Multicancer blood testing combined with positron emission tomography-computed tomography (PET-CT) imaging can detect cancers, according to a study published online April 28 in Science to coincide with the virtual annual meeting of the American Association for Cancer Research.
Anne Marie Lennon, M.B.B.Ch., Ph.D., from Johns Hopkins University School of Medicine in Baltimore, Maryland, and colleagues examined the feasibility and safety of multicancer blood testing coupled with PET-CT imaging to detect cancer in a prospective study of 10,006 women not previously known to have cancer. A diagnostic PET-CT independently confirmed positive blood tests, which also localized the cancer.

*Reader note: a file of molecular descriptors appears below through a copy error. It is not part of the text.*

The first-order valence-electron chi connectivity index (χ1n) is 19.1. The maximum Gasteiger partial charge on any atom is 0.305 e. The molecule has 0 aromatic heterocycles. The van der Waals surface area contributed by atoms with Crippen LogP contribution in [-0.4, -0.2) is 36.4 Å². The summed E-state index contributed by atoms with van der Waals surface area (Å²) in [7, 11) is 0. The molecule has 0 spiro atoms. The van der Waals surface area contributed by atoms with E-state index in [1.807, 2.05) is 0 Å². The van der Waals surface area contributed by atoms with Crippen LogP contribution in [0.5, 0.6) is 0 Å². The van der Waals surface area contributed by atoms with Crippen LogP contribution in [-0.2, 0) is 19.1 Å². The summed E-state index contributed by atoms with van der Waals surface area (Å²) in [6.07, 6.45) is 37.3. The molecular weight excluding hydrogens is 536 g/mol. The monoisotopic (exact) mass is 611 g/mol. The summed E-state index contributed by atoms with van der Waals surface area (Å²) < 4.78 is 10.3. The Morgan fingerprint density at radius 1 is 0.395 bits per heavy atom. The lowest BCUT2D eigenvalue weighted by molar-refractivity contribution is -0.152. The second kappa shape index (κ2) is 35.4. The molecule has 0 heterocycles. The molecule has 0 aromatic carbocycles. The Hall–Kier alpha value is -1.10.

The researchers found that blood testing detected 26 cases of cancer. Fifteen of these cases underwent PET-CT imaging and nine were surgically excised. Standard-of-care screening detected 24 additional cancers and 46 were identified by other means, for a total of 96 cancers diagnosed. Overall, 1 percent of participants underwent PET-CT imaging due to false-positive blood tests; 0.22 percent underwent a futile invasive diagnostic procedure.
“All that we can confidently conclude at present is that a minimally invasive blood test can be safely used to detect several types of cancers in patients not previously known to have cancer, enabling treatment with intent to cure in at least a subset of individuals,” the authors write. “This advance will facilitate future randomized, interventional trials to assess the ability of minimally-invasive blood tests to improve the effectiveness of cancer screening.”
Several authors disclosed ties to the biotechnology industry.